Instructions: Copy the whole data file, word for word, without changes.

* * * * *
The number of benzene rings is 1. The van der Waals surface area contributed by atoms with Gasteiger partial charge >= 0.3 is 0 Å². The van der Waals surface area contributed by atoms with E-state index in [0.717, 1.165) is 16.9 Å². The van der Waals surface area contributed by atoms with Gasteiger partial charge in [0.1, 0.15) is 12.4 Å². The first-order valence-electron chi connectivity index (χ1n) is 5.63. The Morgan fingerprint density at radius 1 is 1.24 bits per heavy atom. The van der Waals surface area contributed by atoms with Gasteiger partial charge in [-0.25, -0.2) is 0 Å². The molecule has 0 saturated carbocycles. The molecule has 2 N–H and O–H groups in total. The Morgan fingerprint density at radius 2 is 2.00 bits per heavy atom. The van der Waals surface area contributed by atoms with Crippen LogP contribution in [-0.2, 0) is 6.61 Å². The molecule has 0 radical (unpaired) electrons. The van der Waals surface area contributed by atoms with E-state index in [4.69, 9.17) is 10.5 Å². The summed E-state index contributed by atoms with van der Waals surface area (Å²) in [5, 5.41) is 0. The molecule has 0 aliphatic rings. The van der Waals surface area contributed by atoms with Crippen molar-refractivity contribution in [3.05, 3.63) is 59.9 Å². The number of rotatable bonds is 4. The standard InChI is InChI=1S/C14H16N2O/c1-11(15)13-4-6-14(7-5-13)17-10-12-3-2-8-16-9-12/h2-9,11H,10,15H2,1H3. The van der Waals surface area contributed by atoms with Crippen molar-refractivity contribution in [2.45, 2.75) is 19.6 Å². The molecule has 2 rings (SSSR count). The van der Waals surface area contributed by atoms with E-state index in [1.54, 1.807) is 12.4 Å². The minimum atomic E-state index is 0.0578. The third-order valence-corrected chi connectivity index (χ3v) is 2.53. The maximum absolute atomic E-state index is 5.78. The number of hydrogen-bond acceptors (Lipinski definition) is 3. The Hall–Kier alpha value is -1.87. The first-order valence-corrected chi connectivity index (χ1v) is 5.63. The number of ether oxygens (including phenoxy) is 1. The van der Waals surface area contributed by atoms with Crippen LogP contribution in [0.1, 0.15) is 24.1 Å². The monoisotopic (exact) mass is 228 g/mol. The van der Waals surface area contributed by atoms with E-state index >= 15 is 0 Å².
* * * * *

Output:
The number of benzene rings is 1. The van der Waals surface area contributed by atoms with Gasteiger partial charge >= 0.3 is 0 Å². The van der Waals surface area contributed by atoms with E-state index in [0.717, 1.165) is 16.9 Å². The van der Waals surface area contributed by atoms with Gasteiger partial charge in [0.1, 0.15) is 12.4 Å². The first-order valence-electron chi connectivity index (χ1n) is 5.63. The Morgan fingerprint density at radius 1 is 1.24 bits per heavy atom. The van der Waals surface area contributed by atoms with Gasteiger partial charge in [-0.25, -0.2) is 0 Å². The molecule has 0 saturated carbocycles. The molecule has 2 N–H and O–H groups in total. The Morgan fingerprint density at radius 2 is 2.00 bits per heavy atom. The van der Waals surface area contributed by atoms with Crippen LogP contribution in [-0.2, 0) is 6.61 Å². The molecule has 0 radical (unpaired) electrons. The van der Waals surface area contributed by atoms with E-state index in [4.69, 9.17) is 10.5 Å². The summed E-state index contributed by atoms with van der Waals surface area (Å²) in [5, 5.41) is 0. The molecule has 0 aliphatic rings. The van der Waals surface area contributed by atoms with Crippen molar-refractivity contribution in [3.05, 3.63) is 59.9 Å². The number of rotatable bonds is 4. The standard InChI is InChI=1S/C14H16N2O/c1-11(15)13-4-6-14(7-5-13)17-10-12-3-2-8-16-9-12/h2-9,11H,10,15H2,1H3. The van der Waals surface area contributed by atoms with Crippen molar-refractivity contribution in [2.45, 2.75) is 19.6 Å². The molecule has 2 rings (SSSR count). The van der Waals surface area contributed by atoms with E-state index in [1.54, 1.807) is 12.4 Å². The minimum atomic E-state index is 0.0578. The third-order valence-corrected chi connectivity index (χ3v) is 2.53. The maximum absolute atomic E-state index is 5.78. The number of hydrogen-bond acceptors (Lipinski definition) is 3. The Hall–Kier alpha value is -1.87. The first-order valence-corrected chi connectivity index (χ1v) is 5.63. The number of ether oxygens (including phenoxy) is 1. The van der Waals surface area contributed by atoms with Crippen LogP contribution in [0.1, 0.15) is 24.1 Å². The monoisotopic (exact) mass is 228 g/mol. The van der Waals surface area contributed by atoms with E-state index >= 15 is 0 Å².